Day 3:
Morning drive into Nagaland, arriving at Khonoma for lunch, and afternoon birding.

Day 4:
Full day above Khonoma village. The villagers of Khonoma have agreed on a strict no-hunting zone in the surrounding forest. Birding above the village we go in search of Naga Wren Babbler and Blyth's Tragopan in the morning, with additional possibilities including Cachar Wedge-billed Babbler and Assam and Brown-capped Laughingthrushes. Back at the forest edge in the late afternoon there is a chance of the elusive and local Spot-breasted Laughingthrush, Naga Wren Babbler and Mountain Bamboo Partridge. Night in Khonoma Homestay.

Day 5:
After early morning birding in the forest immediately around the village for Spot-breasted Laughingthrush again, we head north, to Kaziranga. Night outside Kaziranga National Park.

Day 6:
We have at least a day to explore the national park and its surroundings. Inside the park we search for such rarities as Slender-billed Babbler, Bengal Florican, Spot-billed Pelican, both Greater and Lesser Adjutants, Black-necked Stork, Pallas's Fish Eagle, Swamp Francolin and Black-breasted and even an outside chance of Finn's Weaver.
The surrounding forest holds such specialties as Blue-bearded Bee-eater, Great Hornbill, Jerdon's Baza and the localised Pale-chinned Flycatcher.
After birding we drive across the Brahmaputra to Tezpur. Night in Tezpur.

Day 7:
An early start to head in to Arunachal Pradesh; the gateway to the foothills of the Himalaya. We drive to the town of Dirang, situated at 1,500m, for a three-night stay. Birding en route will give glimpses of this incredibly diverse region. We shall search for species such as White-hooded Babbler, Yellow-vented Warbler, Lesser Rufous-headed Parrotbill, Bhutan Laughingthrush, River Lapwing, Mountain Hawk Eagle, Brown Dipper and the spectacular Crested Kingfisher. Night in Dirang.

Days 8-9:
During our three days birding around Dirang we visit up to three sites, including the scenically spectacular Se la. At 4,200m above sea-level it is one of the few areas at this elevation accessible by road. We spend the day here searching for some classic Himalayan species; Himalayan Monal, Blood Pheasant, Rufous-breasted Bush Robin, Himalayan White-browed Rosefinch and the stunning Grandala.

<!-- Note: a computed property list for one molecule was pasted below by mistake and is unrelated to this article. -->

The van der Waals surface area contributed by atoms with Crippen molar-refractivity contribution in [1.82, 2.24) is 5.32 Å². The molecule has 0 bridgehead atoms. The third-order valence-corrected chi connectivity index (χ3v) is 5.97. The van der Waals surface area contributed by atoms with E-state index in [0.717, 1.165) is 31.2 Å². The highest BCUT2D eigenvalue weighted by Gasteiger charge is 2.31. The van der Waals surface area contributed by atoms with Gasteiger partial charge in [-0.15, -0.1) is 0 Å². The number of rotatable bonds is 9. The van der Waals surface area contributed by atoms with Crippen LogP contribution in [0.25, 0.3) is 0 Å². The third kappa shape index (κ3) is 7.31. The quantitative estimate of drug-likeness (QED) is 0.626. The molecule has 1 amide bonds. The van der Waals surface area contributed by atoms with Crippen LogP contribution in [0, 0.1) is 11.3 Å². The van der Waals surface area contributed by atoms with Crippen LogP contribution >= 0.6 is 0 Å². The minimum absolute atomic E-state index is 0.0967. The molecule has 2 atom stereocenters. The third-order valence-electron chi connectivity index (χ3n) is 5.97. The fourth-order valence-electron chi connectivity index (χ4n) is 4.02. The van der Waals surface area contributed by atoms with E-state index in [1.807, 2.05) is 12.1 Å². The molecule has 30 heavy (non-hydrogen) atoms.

A day at Manda la, a long, winding road going through forest, bamboo and eventually reaching patches of rhododendron. A huge ranch of species are possible here, but our main targets include Bar-winged Wren-babbler, Black-throated and Brown Parrotbills, Rusty-flanked Treecreeper, White-collared Blackbird, Fire-tailed Myzornis, Blue-fronted Robin, a variety of Laughingthrushes, Crimson-browed and Gold-naped Finches, Hume's Bush-warbler and Slender-billed Scimitar-babbler.
Towards the late afternoon of day 9 we drive back south to Eaglenest Wildlife Sanctuary to begin our five-night camping, starting at Lama Camp.

Days 10-13:
We have four full days inside the fabulous Eaglenest Wildlife Sanctuary, made famous by the discovery of the Critically Endangered Bugun Liocichla, described as recently as 2006 and currently known only from this area.
We will spend our time along several different sections of a jeep track which cuts through this rich forest from the pass at 2,900m descending to the scrappy though productive foothills at 800m. Our accommodation will be in serviced tented camps, where we split our time between two camps.

Starting from high altitudes and working our way down the track to the lowlands, we pass through a wide range of avifaunal zones and the bird life will vary noticeably during our descent. The bird list for the sanctuary is huge, and includes many species which can no longer be considered Bhutan specialities.
Among the huge list of potential species are such mouth-watering possibilities as Blyth's and Temminck's Tragopans, Chestnut-breasted and Common Hill Partridges, Kalij Pheasant, Rufous-necked Hornbill, Ward's Trogon, Pale-headed Woodpecker, Collared Grosbeak, Blue-fronted Robin, Golden, White-browed and Rufous-breasted Bush Robins, Green and Purple Cochoas.